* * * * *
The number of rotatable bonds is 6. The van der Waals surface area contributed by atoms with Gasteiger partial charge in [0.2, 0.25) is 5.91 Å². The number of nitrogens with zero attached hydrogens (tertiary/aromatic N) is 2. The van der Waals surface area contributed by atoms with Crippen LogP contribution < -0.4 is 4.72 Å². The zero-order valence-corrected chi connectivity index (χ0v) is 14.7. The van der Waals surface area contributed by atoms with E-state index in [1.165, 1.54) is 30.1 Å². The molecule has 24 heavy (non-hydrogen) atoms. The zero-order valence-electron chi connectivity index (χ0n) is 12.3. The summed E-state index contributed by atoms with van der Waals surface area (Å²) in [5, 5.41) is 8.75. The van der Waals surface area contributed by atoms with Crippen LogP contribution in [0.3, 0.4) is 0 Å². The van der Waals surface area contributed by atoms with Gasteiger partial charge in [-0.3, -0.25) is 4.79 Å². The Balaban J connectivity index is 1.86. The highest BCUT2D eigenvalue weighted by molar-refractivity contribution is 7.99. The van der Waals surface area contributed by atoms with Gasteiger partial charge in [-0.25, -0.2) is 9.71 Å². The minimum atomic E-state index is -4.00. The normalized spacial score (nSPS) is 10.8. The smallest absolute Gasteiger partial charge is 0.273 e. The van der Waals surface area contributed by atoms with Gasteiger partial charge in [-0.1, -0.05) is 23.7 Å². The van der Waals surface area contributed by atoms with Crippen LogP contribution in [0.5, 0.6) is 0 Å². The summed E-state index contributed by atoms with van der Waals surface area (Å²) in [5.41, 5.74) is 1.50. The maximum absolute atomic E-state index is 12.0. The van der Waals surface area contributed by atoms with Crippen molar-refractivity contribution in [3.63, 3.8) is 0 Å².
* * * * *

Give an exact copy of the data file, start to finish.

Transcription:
The number of rotatable bonds is 6. The van der Waals surface area contributed by atoms with Gasteiger partial charge in [0.2, 0.25) is 5.91 Å². The number of nitrogens with zero attached hydrogens (tertiary/aromatic N) is 2. The van der Waals surface area contributed by atoms with Crippen LogP contribution < -0.4 is 4.72 Å². The zero-order valence-corrected chi connectivity index (χ0v) is 14.7. The van der Waals surface area contributed by atoms with E-state index in [1.165, 1.54) is 30.1 Å². The molecule has 24 heavy (non-hydrogen) atoms. The zero-order valence-electron chi connectivity index (χ0n) is 12.3. The summed E-state index contributed by atoms with van der Waals surface area (Å²) in [5, 5.41) is 8.75. The van der Waals surface area contributed by atoms with Crippen LogP contribution in [0.3, 0.4) is 0 Å². The van der Waals surface area contributed by atoms with Gasteiger partial charge in [-0.3, -0.25) is 4.79 Å². The Balaban J connectivity index is 1.86. The highest BCUT2D eigenvalue weighted by molar-refractivity contribution is 7.99. The van der Waals surface area contributed by atoms with Gasteiger partial charge in [-0.25, -0.2) is 9.71 Å². The minimum atomic E-state index is -4.00. The normalized spacial score (nSPS) is 10.8. The smallest absolute Gasteiger partial charge is 0.273 e. The van der Waals surface area contributed by atoms with Gasteiger partial charge in [-0.1, -0.05) is 23.7 Å². The van der Waals surface area contributed by atoms with Crippen LogP contribution in [0.5, 0.6) is 0 Å². The summed E-state index contributed by atoms with van der Waals surface area (Å²) in [5.41, 5.74) is 1.50. The maximum absolute atomic E-state index is 12.0. The van der Waals surface area contributed by atoms with Crippen molar-refractivity contribution in [3.63, 3.8) is 0 Å².